With the HP Byron Nelson Championship being played this week, it naturally brings to mind Lord Byron’s remarkable 1945 season in which he won 11 consecutive tournaments and 18 for the year.
And it got me thinking – is Nelson’s run of 11 straight victories (the second of which came at Myers Park Country Club in a playoff with Sam Snead) the greatest achievement in golf history?
It’s the most unreachable record, for certain. Tiger Woods won seven in a row once and six in a row another time while Ben Hogan won six in a row once. Otherwise, no one has gotten half as far as Nelson went.
Here’s my list of the 10 greatest achievements in golf history:
10. Tiger’s cut streak
Woods made the cut in a remarkable 142 consecutive PGA Tour events, breaking Nelson’s record of 113. Granted, Woods played in multiple no-cut events that counted in the streak (Nelson’s streak also included some no-cut events) but it remains a 7½ year stretch of sustained excellence.
It’s worth noting that the last event in the streak was the 2005 Wachovia Championship at Quail Hollow Club.
9. Mr. 59
When Al Geiberger shot 59 at Colonial Country Club in the second round of the Danny Thomas Memphis Open, he broke golf’s four-minute mile.
There was nothing flukey about it. Geiberger did it on a hot day on a 7,000-yard golf course using a persimmon-headed driver.
Five other PGA Tour players have posted 59 since but Geiberger is golf’s Roger Bannister.
8. Arnie at Cherry Hills
You know the story by now. After the morning round of the U.S. Open’s then-traditional Saturday finish, Arnold Palmer was seven strokes behind leader Mike Souchak.
At lunch, Palmer asked his sports writer friend Bob Drum what would happen if he shot 65 in the afternoon.
Nothing, Drum told him.
“It would give me 280,” Palmer told Drum. “Doesn’t 280 always win the Open?”
“Only when Hogan shoots it,” Drum said.
Palmer went out, drove the green on the 346-yard par-4 first hole, made a birdie at shot 65 to win his only U.S. Open when Ben Hogan finished bogey, triple-bogey.
7. Jack in ‘86
Like Palmer in ’60, Nicklaus seemed too far behind when the final round of the 1986 Masters began and was a virtual afterthought until he birdied the ninth hole.
And the 10th and the 11th.
A bogey at 12, another birdie at 13, an eagle at 15, a near-ace at 16 and the ‘yes, sir!’ birdie at 17.
30 on the back. 65 on Sunday. A sixth green jacket.
The coolest day ever at Augusta.
6. Tiger conquers Augusta
Woods’ victory in the 1997 Masters reached beyond golf. It was a socially important achievement, the first man of color to win the Masters.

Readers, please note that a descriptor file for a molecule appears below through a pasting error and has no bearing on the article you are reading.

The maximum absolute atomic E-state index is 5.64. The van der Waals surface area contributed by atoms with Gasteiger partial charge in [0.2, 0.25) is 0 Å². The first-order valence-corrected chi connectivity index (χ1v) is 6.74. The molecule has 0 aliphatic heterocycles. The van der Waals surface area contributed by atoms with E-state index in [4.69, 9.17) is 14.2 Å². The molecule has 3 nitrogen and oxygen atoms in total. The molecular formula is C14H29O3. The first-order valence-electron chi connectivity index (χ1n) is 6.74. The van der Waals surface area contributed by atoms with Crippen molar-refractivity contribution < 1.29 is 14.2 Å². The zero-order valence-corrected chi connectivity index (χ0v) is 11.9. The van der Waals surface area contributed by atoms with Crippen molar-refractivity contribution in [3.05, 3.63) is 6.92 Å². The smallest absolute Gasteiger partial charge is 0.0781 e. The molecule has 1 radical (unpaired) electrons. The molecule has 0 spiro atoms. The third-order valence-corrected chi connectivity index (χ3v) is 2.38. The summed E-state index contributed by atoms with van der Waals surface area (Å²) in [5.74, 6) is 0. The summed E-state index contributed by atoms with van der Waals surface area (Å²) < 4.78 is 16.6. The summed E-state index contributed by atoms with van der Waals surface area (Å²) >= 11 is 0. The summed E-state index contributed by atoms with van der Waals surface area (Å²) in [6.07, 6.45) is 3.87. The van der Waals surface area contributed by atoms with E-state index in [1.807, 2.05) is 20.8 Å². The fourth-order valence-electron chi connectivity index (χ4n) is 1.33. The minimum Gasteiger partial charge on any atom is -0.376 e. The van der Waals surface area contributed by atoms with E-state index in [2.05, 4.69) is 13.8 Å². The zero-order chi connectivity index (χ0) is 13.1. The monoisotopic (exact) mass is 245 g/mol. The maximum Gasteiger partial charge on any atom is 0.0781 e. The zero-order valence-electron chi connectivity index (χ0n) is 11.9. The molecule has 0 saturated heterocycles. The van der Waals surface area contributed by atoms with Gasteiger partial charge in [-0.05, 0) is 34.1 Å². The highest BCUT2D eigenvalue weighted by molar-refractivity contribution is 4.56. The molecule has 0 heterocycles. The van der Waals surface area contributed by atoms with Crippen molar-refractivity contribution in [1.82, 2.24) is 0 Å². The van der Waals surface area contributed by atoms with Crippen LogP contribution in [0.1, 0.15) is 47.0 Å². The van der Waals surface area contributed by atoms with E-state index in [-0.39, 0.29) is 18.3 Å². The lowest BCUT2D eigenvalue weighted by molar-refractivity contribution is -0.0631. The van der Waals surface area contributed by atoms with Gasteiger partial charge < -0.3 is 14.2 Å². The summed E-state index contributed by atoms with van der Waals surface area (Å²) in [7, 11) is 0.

I remember being in the crowd near the first tee when he teed off in the final round, his victory essentially secure with a nine-shot lead, and seeing Lee Elder, the first African-American to play in the Masters. I remember seeing African-American staff members coming out of the clubhouse to watch.
Woods won by 12 strokes at 18-under par, both tournament records. Golf changed.
5. Francis Ouimet wins the U.S. Open
When the 20-year old Ouimet, an amateur, beat Harry Vardon and Ted Ray in an 18-hole playoff to win the 1913 U.S. Open near his home at The Country Club in Brookline, Mass., it was a massive upset.
Ouimet’s success – Vardon and Ray were considered the two best players in the world -- brought golf into the consciousness of the American public and the game’s popularity soon boomed.
4. Hogan’s great season
In 1953, four years after a nearly fatal auto accident, Ben Hogan played in just seven tournaments.
He won five of them.
Three of his victories were major championships – the Masters, the U.S. Open and the British Open – by a combined 15 strokes.
Because qualifying for the PGA Championship overlapped with the British Open, Hogan couldn’t play in the year’s fourth major championship but he became the first player to win three professional majors in the same year.
3. The Tiger Slam
Jack Nicklaus may still be considered golf’s greatest champion but no one has played golf better than Tiger Woods in 2000 and 2001.
Just look at his victory in the 2000 U.S. Open at Pebble Beach. At 12-under par, he became the first player in the 106-year history of the U.S. Open to finish double-digits under par and he won by a remarkable 15 strokes despite a third-round triple bogey.
He went on to win the Open Championship at St. Andrews, beat Bob May in a playoff for the PGA at Valhalla and finished it off at the 2001 Masters. Only the calendar kept it from being the true grand slam of golf.
2. Nelson’s streak
Think about it – he won 11 consecutive tournaments.
You’d think somewhere along the line, he’d hit it someplace bad and make a triple-bogey that cost him. Or the putts wouldn’t fall or someone got silly hot. Nothing stopped Nelson.
The rap against it, if there is one, is it was a war year (1945) and the fields weren’t as deep as they might have been. But Ben Hogan and Sam Snead won were playing and, between them, won 11 events in ’45.
The streak started in Miami then ran through Charlotte, Greensboro and Durham then on down the line.
1. Bobby Jones grand slam
It’s the achievement against which all others in golf are judged.
What Jones accomplished in 1930 – winning the U.S. and British Amateurs and the U.S. and British Opens – has never been equaled, though Woods came very close.
He played under enormous expectations – he even placed a bet with British oddsmakers on himself at 50-1 that paid off $80,000 – that he could win golf’s four majors in the same year.
Jones retired after the achievement to start Augusta National and what became the Masters. Not a bad second act.